Breathing is a pretty fundamental part of being alive.
We all do it. All day. And usually we don’t even notice it.
But wellness guru Richie Norton is encouraging people to start paying attention. He says you can unlock endless benefits by simply breathing in the right way.
His revolutionary new workout, Headstrong, fuses movement and breathwork to bridge the gap between physical and mental health – he says embracing these principles completely changed his life.
The former rugby player embraced a more mindful life after suffering with a spate of injuries – now he surfs, meditates, practices yoga and focuses on his breathing.
We spoke to him about why he’s so invested in the idea of ‘whole health’ and encouraging more men to embrace this side of fitness.
‘I started my career as a rugby player, which is very physical and traditionally “macho”,’ Richie tells Metro.co.uk.
‘Due to injuries, I had to end my rugby career and after a couple of turbulent years, I discovered yoga and breathwork.
‘At first I, like many other rugby lads, felt that this was more for women in lycra, which did intimidate me. But once I got over that, I found that the benefits – both physically and mentally – were incredible.
‘Based on my own personal experience, I believe more men need to channel this movement, as they are the ones who tend to focus more on their physical health but forget about how important it is to be aware of their mental state.
‘What many men don’t realise is that breathwork can actually improve physical performance a lot as it can help you to focus and re-energise, while decreasing mental stress.
‘The way I’ve found has worked best when working with men and introducing them to this concept, is to step away from the more spiritual words, and use language that they are more familiar with.
‘I will say, “move your arm this way to unlock the tension in the shoulder man’s chest” instead of, “open your heart and align your chakras”.
‘It’s those small tweaks that can really make a difference.
‘I’ve worked with elite athletes, the military and many others who have very physically demanding and what some would deem “macho” jobs, but they are embracing this movement and are seeing the benefits.’
So, what exactly is breath-work?
It’s all about the control of your breathing. Making conscious decisions about how you are breathing is meant to influence your mental, emotional or physical state. Practitioners claim it can have various therapeutic effects.
‘Breathing is a given, but are we aware of how we should be breathing?’ asks Richie.
‘Breathing properly can positively benefit your mind and body in a number of ways, from increasing or lowering your energy, managing emotional, physical and mental stress as well as increasing performance at work or at a sport.
‘The way we breathe can have a big impact on how we feel internally.
‘Ideally with breathwork, you breathe in and out through the nose as this has a much more calming effect on the body and helps to slow everything and reduce your stress levels.
‘When you breathe through your mouth, that tends to have a much more active stimulation on the body.’
Try breathwork at home
- When in a lying position, find a breathing rhythm that is right for you, which will start to help your body relax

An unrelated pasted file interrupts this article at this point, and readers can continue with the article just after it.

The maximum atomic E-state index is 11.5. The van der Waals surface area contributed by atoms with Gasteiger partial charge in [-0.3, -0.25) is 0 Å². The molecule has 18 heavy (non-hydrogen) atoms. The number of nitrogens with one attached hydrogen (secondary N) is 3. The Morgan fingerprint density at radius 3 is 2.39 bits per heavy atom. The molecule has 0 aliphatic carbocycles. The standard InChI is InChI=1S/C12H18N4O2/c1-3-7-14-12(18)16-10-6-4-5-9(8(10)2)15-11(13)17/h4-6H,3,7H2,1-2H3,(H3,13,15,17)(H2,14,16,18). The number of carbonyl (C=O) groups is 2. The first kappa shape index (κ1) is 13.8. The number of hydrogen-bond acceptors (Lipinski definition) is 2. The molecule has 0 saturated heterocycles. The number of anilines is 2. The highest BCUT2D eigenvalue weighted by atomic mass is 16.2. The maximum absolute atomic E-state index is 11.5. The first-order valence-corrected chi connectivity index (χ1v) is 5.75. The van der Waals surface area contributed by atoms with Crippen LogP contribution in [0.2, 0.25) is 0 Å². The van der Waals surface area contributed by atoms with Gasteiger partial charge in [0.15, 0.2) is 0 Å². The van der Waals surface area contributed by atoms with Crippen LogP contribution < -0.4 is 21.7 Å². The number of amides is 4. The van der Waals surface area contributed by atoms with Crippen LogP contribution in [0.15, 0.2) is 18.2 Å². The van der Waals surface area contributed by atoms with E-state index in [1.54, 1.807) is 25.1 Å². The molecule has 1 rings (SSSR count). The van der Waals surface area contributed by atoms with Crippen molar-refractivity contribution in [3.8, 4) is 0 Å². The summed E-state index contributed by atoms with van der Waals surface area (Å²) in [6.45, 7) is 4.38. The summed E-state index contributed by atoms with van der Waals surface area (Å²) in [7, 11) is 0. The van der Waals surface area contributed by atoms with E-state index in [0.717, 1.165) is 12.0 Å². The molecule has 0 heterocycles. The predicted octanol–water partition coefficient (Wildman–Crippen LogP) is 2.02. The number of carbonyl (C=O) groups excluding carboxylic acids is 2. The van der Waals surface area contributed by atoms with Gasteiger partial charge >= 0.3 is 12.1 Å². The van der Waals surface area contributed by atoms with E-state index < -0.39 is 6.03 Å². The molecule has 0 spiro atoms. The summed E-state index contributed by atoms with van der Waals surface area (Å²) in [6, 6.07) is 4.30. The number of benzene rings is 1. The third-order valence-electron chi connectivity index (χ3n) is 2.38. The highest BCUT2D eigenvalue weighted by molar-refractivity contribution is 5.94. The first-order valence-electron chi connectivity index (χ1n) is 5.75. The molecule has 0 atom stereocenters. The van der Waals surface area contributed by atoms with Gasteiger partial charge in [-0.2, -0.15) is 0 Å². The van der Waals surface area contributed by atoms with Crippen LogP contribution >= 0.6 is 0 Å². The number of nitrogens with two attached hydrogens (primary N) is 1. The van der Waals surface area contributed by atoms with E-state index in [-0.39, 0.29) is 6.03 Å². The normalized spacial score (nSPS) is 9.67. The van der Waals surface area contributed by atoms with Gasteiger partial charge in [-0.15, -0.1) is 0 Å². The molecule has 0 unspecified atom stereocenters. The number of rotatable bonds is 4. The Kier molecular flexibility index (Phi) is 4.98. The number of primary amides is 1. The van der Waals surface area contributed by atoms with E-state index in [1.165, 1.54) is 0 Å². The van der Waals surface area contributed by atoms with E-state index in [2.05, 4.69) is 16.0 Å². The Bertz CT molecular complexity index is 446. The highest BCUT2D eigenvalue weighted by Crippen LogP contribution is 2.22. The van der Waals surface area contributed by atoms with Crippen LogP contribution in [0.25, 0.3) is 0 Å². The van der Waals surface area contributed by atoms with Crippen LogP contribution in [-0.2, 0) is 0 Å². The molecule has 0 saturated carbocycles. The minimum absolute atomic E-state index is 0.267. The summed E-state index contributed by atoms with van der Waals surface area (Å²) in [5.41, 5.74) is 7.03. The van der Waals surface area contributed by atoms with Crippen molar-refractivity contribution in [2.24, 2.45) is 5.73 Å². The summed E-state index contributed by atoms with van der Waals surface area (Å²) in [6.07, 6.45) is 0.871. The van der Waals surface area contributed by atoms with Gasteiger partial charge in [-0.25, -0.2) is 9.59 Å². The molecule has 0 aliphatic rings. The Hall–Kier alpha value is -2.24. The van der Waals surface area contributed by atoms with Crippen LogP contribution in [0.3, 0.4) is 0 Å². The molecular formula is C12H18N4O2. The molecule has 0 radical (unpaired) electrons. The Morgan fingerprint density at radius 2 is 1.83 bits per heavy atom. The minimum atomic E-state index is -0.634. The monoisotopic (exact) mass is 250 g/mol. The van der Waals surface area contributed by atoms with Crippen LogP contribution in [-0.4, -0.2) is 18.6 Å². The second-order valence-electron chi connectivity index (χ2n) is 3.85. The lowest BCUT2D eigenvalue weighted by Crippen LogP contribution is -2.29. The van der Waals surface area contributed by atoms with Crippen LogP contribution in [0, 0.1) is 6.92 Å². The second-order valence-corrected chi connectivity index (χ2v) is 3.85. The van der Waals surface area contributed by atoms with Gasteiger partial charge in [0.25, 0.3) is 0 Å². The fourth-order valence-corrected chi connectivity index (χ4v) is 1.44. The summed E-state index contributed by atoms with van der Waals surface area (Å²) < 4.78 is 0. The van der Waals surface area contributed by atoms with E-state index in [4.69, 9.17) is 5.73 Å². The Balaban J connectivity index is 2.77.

- Next take a full breathe in through the nose, and out again. Repeat five times and start to monitor how controlled your breathing is
- Place your hands on your stomach, with your elbows by your side. As you breathe in, breath into your lower lungs. Next, let the breath out nice and slow. Keep going with that rhythm at a pace that feels comfortable
- Next, whilst still lying, breathe in for 3 seconds, hold for 4 seconds and out for 5 seconds
- Keep repeating, but try and breathe out for one second long each time for as long as you feel comfortable
- The longer you keep exhaling, the more you will grounded and relaxed, which will help you sleep
Richie’s workout Headstrong, developed with AXA PPP healthcare, is all about ‘whole health’ – incorporating both mental and physical health. He says you just can’t separate the two.
‘Physical and mental health are two parts of one whole,’ he explains.
View this post on Instagram
S u n d a y z Not sure what face I’m pulling here 🐿 …but I can assure you it’s got something to with how happy I feel when i’m playing in the ocean, on a beach, surfing, hiking, riding or wondering about in nature🌳 I hope you’re making time to get outside this weekend, I know I am 🙋🏽♂️ALL the toys are coming out! 🚵🏼♂️ Happy Sunday everyone! 🏄🏾♀️Who’s moving today?
‘Our mental well-being is so crucial to how we navigate life and the inevitable challenges we all face – but few of us approach mental fitness in the same way we do diet or exercise.
‘The mental assault course that is daily life is not categorised in the same way Tough Mudder or a bootcamp might be, neither is the way we approach mental health or how we celebrate the victories that come with achievement in that space.
‘Developing Headstrong is incredibly important work for me, giving people the tools to help themselves at their own pace and on their own terms as part of a single mental and physical health approach.
‘A healthy body is lost without a healthy mind and vice versa.
‘We’re aiming to change the nation’s mindset around health, getting them talking about and interacting with mental and physical health as a complete concept.’
Source: Read Full Article